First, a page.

Journal of Clinical & Experimental Pathology
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Smooth muscle contraction and cell proliferation are critical for the pathogenesis of airway hyper-responsiveness and
hyperplasia of allergic asthma. Polo-like kinase 1 (Plk1) is a serine/threonine protein kinase that has been implicated in
mitosis and cytokinesis. The role of Plk1 in smooth muscle contraction and cell growth has not been previously investigated.
Here, stimulation with acetylcholine induces Plk1 phosphorylation at Thr-210 (an indication of Plk1 activation) in smooth
muscle. Contractile stimulation also activates Plk1 in live smooth muscle cells as evidenced by changes in fluorescence
resonance energy transfer signal of a Plk1 sensor. Plk1 is necessary for smooth muscle force development. Plk1 regulates
airway smooth muscle contraction by affecting vimentin phosphorylation at Ser-56, but without modulating myosin light
chain phosphorylation. Plk1 phosphorylation is mediated by Ste20-like kinase (SLK), a serine/threonine protein kinase that
has been implicated in spindle orientation and microtubule organization during mitosis. Moreover, Plk1 is indispensable
for airway smooth muscle cell proliferation. Plk1 knockdown by lentivirus-mediated shRNA attenuates the growth factorinduced
phosphorylation of MEK1/2 and ERK1/2. However, Plk1 knockdown does not affect the phosphorylation of Raf-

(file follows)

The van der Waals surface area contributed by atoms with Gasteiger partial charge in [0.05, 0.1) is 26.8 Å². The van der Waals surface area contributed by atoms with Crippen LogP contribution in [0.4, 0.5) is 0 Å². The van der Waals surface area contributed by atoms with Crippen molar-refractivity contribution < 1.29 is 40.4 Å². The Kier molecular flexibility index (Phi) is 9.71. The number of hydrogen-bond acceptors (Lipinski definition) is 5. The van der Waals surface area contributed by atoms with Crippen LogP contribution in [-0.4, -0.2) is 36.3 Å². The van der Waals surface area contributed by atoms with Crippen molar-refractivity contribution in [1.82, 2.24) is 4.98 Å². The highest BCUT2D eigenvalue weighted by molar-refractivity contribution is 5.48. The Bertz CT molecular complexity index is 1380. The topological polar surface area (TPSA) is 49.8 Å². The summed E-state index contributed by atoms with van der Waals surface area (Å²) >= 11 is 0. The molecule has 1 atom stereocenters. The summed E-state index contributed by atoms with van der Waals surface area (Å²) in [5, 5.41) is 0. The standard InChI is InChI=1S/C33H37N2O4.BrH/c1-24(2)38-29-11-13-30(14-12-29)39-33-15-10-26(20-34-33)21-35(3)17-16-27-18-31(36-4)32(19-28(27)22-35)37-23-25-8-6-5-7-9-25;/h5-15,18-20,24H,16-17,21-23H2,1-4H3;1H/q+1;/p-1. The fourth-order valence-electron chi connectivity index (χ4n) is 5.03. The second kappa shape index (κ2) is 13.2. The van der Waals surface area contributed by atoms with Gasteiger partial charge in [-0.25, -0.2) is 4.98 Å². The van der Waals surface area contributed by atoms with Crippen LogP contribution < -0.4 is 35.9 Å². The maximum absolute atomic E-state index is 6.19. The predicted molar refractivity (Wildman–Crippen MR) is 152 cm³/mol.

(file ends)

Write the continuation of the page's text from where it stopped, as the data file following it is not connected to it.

1or AKT. Finally, smooth muscle conditional knockout of Plk1 attenuates airway resistance, airway smooth muscle hyperreactivity
and hyperplasia in a murine model of allergic asthma. Taken together, these findings suggest that Plk1 is critical for
the regulation of smooth muscle contraction and cell proliferation. Plk1 regulates smooth muscle contraction by controlling
vimentin phosphorylation, whereas, it orchestrates cell proliferation by modulating the MAPK pathway. Plk1 contributes to
the pathogenesis of allergic asthma. Plk1 may be a pharmacological target for the development of new therapy to treat asthma.
Dale D Tang has received training at the University of Texas Southwestern Medical Center at Dallas in 1990s. He is a Professor of the Department of Molecular and Cellular Physiology at Albany Medical College, New York, USA. He is Director of Cytoskeletal Signaling and Asthma Research Program at the school. He is an Associate Editor of BMC Respiratory Research and an Editorial Board Member of Nature Scientific Reports. His research focuses on the role and mechanism of cytoskeleton-associated proteins in smooth muscle in vitro and the pathogenesis of asthma and hypertension in vivo. He has published >70 peer-reviewed articles in journals including the Journal of Biological Chemistry and Circulation Research.